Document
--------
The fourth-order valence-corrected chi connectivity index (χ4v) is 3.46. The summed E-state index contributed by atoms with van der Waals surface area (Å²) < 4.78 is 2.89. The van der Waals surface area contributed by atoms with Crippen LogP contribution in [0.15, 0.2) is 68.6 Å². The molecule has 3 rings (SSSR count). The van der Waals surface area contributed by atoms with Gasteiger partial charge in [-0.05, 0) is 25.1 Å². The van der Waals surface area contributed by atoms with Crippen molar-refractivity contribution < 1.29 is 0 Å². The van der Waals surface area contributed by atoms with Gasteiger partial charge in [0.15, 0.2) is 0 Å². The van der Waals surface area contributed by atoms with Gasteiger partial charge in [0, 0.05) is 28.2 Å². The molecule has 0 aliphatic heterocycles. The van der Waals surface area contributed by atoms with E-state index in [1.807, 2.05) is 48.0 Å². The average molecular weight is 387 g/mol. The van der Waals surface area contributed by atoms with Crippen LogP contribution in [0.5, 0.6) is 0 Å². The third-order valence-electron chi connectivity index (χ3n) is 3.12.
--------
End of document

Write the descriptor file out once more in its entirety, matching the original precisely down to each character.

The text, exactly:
The fourth-order valence-corrected chi connectivity index (χ4v) is 3.46. The summed E-state index contributed by atoms with van der Waals surface area (Å²) < 4.78 is 2.89. The van der Waals surface area contributed by atoms with Crippen LogP contribution in [0.15, 0.2) is 68.6 Å². The molecule has 3 rings (SSSR count). The van der Waals surface area contributed by atoms with Gasteiger partial charge in [-0.05, 0) is 25.1 Å². The van der Waals surface area contributed by atoms with Crippen molar-refractivity contribution < 1.29 is 0 Å². The van der Waals surface area contributed by atoms with Gasteiger partial charge in [0.15, 0.2) is 0 Å². The van der Waals surface area contributed by atoms with Gasteiger partial charge in [0, 0.05) is 28.2 Å². The molecule has 0 aliphatic heterocycles. The van der Waals surface area contributed by atoms with E-state index in [1.807, 2.05) is 48.0 Å². The average molecular weight is 387 g/mol. The van der Waals surface area contributed by atoms with Crippen LogP contribution in [0.5, 0.6) is 0 Å². The third-order valence-electron chi connectivity index (χ3n) is 3.12.